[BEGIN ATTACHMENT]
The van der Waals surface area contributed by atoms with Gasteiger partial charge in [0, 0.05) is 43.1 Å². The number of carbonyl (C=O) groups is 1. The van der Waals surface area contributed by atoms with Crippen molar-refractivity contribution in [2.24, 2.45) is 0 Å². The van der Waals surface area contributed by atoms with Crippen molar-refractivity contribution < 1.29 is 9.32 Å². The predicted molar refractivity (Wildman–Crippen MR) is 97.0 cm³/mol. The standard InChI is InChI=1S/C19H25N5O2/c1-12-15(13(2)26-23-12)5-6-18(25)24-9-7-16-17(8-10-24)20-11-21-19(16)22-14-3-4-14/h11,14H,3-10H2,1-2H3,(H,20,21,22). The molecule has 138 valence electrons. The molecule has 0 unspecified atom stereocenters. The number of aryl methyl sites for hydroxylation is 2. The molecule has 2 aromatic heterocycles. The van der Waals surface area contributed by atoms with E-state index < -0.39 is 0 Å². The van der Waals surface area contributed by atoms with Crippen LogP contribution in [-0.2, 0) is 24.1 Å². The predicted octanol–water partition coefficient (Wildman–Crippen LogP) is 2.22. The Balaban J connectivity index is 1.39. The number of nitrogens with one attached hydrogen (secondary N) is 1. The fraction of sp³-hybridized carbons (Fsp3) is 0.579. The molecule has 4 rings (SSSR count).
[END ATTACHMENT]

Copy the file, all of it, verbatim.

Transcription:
The van der Waals surface area contributed by atoms with Gasteiger partial charge in [0, 0.05) is 43.1 Å². The number of carbonyl (C=O) groups is 1. The van der Waals surface area contributed by atoms with Crippen molar-refractivity contribution in [2.24, 2.45) is 0 Å². The van der Waals surface area contributed by atoms with Crippen molar-refractivity contribution < 1.29 is 9.32 Å². The predicted molar refractivity (Wildman–Crippen MR) is 97.0 cm³/mol. The standard InChI is InChI=1S/C19H25N5O2/c1-12-15(13(2)26-23-12)5-6-18(25)24-9-7-16-17(8-10-24)20-11-21-19(16)22-14-3-4-14/h11,14H,3-10H2,1-2H3,(H,20,21,22). The molecule has 138 valence electrons. The molecule has 0 unspecified atom stereocenters. The number of aryl methyl sites for hydroxylation is 2. The molecule has 2 aromatic heterocycles. The van der Waals surface area contributed by atoms with E-state index < -0.39 is 0 Å². The van der Waals surface area contributed by atoms with Crippen LogP contribution in [-0.2, 0) is 24.1 Å². The predicted octanol–water partition coefficient (Wildman–Crippen LogP) is 2.22. The Balaban J connectivity index is 1.39. The number of nitrogens with one attached hydrogen (secondary N) is 1. The fraction of sp³-hybridized carbons (Fsp3) is 0.579. The molecule has 4 rings (SSSR count).